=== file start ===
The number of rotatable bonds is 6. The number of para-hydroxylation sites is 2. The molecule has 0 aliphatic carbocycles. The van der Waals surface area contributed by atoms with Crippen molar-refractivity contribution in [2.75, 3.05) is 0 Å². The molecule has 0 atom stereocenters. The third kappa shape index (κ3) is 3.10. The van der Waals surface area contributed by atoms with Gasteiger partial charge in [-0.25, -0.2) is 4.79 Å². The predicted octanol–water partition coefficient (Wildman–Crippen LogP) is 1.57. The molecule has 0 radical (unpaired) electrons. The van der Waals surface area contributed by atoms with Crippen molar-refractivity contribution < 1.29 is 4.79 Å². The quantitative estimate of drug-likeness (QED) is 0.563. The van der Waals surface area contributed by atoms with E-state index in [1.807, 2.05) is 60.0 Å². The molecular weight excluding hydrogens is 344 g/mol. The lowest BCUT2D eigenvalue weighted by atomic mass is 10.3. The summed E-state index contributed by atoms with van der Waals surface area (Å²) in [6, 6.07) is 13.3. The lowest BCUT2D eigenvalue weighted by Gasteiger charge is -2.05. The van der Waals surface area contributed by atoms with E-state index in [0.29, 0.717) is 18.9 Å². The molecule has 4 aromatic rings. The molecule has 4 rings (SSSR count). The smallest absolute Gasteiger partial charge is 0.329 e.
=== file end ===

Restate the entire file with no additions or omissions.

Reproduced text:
The number of rotatable bonds is 6. The number of para-hydroxylation sites is 2. The molecule has 0 aliphatic carbocycles. The van der Waals surface area contributed by atoms with Crippen molar-refractivity contribution in [2.75, 3.05) is 0 Å². The molecule has 0 atom stereocenters. The third kappa shape index (κ3) is 3.10. The van der Waals surface area contributed by atoms with Gasteiger partial charge in [-0.25, -0.2) is 4.79 Å². The predicted octanol–water partition coefficient (Wildman–Crippen LogP) is 1.57. The molecule has 0 radical (unpaired) electrons. The van der Waals surface area contributed by atoms with Crippen molar-refractivity contribution < 1.29 is 4.79 Å². The quantitative estimate of drug-likeness (QED) is 0.563. The van der Waals surface area contributed by atoms with E-state index in [1.807, 2.05) is 60.0 Å². The molecular weight excluding hydrogens is 344 g/mol. The lowest BCUT2D eigenvalue weighted by atomic mass is 10.3. The summed E-state index contributed by atoms with van der Waals surface area (Å²) in [6, 6.07) is 13.3. The lowest BCUT2D eigenvalue weighted by Gasteiger charge is -2.05. The van der Waals surface area contributed by atoms with E-state index in [0.29, 0.717) is 18.9 Å². The molecule has 4 aromatic rings. The molecule has 4 rings (SSSR count). The smallest absolute Gasteiger partial charge is 0.329 e.